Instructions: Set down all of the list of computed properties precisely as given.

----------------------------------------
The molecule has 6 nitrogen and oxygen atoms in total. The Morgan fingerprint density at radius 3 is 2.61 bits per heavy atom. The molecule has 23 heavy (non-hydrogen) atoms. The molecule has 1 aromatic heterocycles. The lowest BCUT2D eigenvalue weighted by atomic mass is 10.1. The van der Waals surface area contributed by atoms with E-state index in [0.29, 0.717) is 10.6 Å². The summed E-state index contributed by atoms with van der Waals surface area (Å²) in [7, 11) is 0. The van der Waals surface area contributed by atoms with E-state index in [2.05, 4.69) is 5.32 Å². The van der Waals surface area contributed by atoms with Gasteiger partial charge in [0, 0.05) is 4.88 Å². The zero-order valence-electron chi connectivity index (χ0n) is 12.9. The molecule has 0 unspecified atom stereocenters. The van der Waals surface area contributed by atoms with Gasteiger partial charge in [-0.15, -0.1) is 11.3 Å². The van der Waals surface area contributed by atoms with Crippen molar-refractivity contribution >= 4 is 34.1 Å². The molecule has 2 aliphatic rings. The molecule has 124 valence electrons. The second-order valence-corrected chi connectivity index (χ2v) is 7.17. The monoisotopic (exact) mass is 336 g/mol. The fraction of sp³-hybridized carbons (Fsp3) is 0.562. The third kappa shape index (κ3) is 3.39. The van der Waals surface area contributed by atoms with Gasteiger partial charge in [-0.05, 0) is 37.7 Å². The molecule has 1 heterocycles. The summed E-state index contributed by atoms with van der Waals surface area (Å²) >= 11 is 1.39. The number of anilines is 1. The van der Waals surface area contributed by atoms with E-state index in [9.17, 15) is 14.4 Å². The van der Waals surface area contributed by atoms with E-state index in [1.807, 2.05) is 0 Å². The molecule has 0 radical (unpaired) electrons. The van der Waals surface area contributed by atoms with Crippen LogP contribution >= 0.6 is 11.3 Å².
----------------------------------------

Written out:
The molecule has 6 nitrogen and oxygen atoms in total. The Morgan fingerprint density at radius 3 is 2.61 bits per heavy atom. The molecule has 23 heavy (non-hydrogen) atoms. The molecule has 1 aromatic heterocycles. The lowest BCUT2D eigenvalue weighted by atomic mass is 10.1. The van der Waals surface area contributed by atoms with E-state index in [0.29, 0.717) is 10.6 Å². The summed E-state index contributed by atoms with van der Waals surface area (Å²) in [7, 11) is 0. The van der Waals surface area contributed by atoms with E-state index in [2.05, 4.69) is 5.32 Å². The van der Waals surface area contributed by atoms with Gasteiger partial charge in [0, 0.05) is 4.88 Å². The zero-order valence-electron chi connectivity index (χ0n) is 12.9. The molecule has 0 unspecified atom stereocenters. The van der Waals surface area contributed by atoms with Gasteiger partial charge in [-0.15, -0.1) is 11.3 Å². The van der Waals surface area contributed by atoms with Crippen molar-refractivity contribution >= 4 is 34.1 Å². The molecule has 2 aliphatic rings. The molecule has 124 valence electrons. The second-order valence-corrected chi connectivity index (χ2v) is 7.17. The monoisotopic (exact) mass is 336 g/mol. The fraction of sp³-hybridized carbons (Fsp3) is 0.562. The third kappa shape index (κ3) is 3.39. The van der Waals surface area contributed by atoms with Gasteiger partial charge in [-0.05, 0) is 37.7 Å². The molecule has 1 heterocycles. The summed E-state index contributed by atoms with van der Waals surface area (Å²) >= 11 is 1.39. The number of anilines is 1. The van der Waals surface area contributed by atoms with E-state index in [9.17, 15) is 14.4 Å². The van der Waals surface area contributed by atoms with E-state index in [1.807, 2.05) is 0 Å². The molecule has 0 radical (unpaired) electrons. The van der Waals surface area contributed by atoms with Crippen LogP contribution >= 0.6 is 11.3 Å².